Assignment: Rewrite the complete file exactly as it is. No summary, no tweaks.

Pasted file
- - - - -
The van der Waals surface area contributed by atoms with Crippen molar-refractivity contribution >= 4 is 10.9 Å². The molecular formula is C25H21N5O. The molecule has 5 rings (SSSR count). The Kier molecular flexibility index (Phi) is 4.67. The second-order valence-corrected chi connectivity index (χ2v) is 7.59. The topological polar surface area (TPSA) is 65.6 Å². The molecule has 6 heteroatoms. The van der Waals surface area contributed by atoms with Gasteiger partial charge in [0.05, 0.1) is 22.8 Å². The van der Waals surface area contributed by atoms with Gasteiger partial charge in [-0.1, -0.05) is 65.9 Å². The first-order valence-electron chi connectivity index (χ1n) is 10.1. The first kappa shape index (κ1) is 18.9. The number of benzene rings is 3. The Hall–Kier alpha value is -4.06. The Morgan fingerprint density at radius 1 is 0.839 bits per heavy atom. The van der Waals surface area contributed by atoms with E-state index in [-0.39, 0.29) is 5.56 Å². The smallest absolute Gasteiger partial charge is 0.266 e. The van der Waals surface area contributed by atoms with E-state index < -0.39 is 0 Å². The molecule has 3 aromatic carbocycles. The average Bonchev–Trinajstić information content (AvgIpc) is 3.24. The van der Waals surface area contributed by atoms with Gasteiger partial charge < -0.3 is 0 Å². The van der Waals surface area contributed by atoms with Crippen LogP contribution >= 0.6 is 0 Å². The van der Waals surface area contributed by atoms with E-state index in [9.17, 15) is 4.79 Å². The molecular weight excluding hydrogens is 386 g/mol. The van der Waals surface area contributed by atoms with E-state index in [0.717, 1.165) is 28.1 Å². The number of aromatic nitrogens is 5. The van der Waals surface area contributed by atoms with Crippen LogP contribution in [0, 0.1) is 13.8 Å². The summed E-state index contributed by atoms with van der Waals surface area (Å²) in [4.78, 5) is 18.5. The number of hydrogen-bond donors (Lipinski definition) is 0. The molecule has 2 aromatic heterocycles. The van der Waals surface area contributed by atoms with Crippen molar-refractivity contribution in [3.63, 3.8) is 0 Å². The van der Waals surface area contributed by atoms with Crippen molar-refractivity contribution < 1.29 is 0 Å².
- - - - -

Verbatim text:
The van der Waals surface area contributed by atoms with Crippen molar-refractivity contribution >= 4 is 10.9 Å². The molecular formula is C25H21N5O. The molecule has 5 rings (SSSR count). The Kier molecular flexibility index (Phi) is 4.67. The second-order valence-corrected chi connectivity index (χ2v) is 7.59. The topological polar surface area (TPSA) is 65.6 Å². The molecule has 6 heteroatoms. The van der Waals surface area contributed by atoms with Gasteiger partial charge in [0.05, 0.1) is 22.8 Å². The van der Waals surface area contributed by atoms with Gasteiger partial charge in [-0.1, -0.05) is 65.9 Å². The first-order valence-electron chi connectivity index (χ1n) is 10.1. The first kappa shape index (κ1) is 18.9. The number of benzene rings is 3. The Hall–Kier alpha value is -4.06. The Morgan fingerprint density at radius 1 is 0.839 bits per heavy atom. The van der Waals surface area contributed by atoms with E-state index in [-0.39, 0.29) is 5.56 Å². The smallest absolute Gasteiger partial charge is 0.266 e. The van der Waals surface area contributed by atoms with E-state index < -0.39 is 0 Å². The molecule has 3 aromatic carbocycles. The average Bonchev–Trinajstić information content (AvgIpc) is 3.24. The van der Waals surface area contributed by atoms with Gasteiger partial charge < -0.3 is 0 Å². The van der Waals surface area contributed by atoms with Crippen LogP contribution >= 0.6 is 0 Å². The van der Waals surface area contributed by atoms with E-state index in [9.17, 15) is 4.79 Å². The molecular weight excluding hydrogens is 386 g/mol. The van der Waals surface area contributed by atoms with E-state index in [0.717, 1.165) is 28.1 Å². The number of aromatic nitrogens is 5. The van der Waals surface area contributed by atoms with Crippen LogP contribution in [0, 0.1) is 13.8 Å². The summed E-state index contributed by atoms with van der Waals surface area (Å²) in [4.78, 5) is 18.5. The number of hydrogen-bond donors (Lipinski definition) is 0. The molecule has 2 aromatic heterocycles. The van der Waals surface area contributed by atoms with Crippen molar-refractivity contribution in [3.63, 3.8) is 0 Å². The van der Waals surface area contributed by atoms with Crippen molar-refractivity contribution < 1.29 is 0 Å².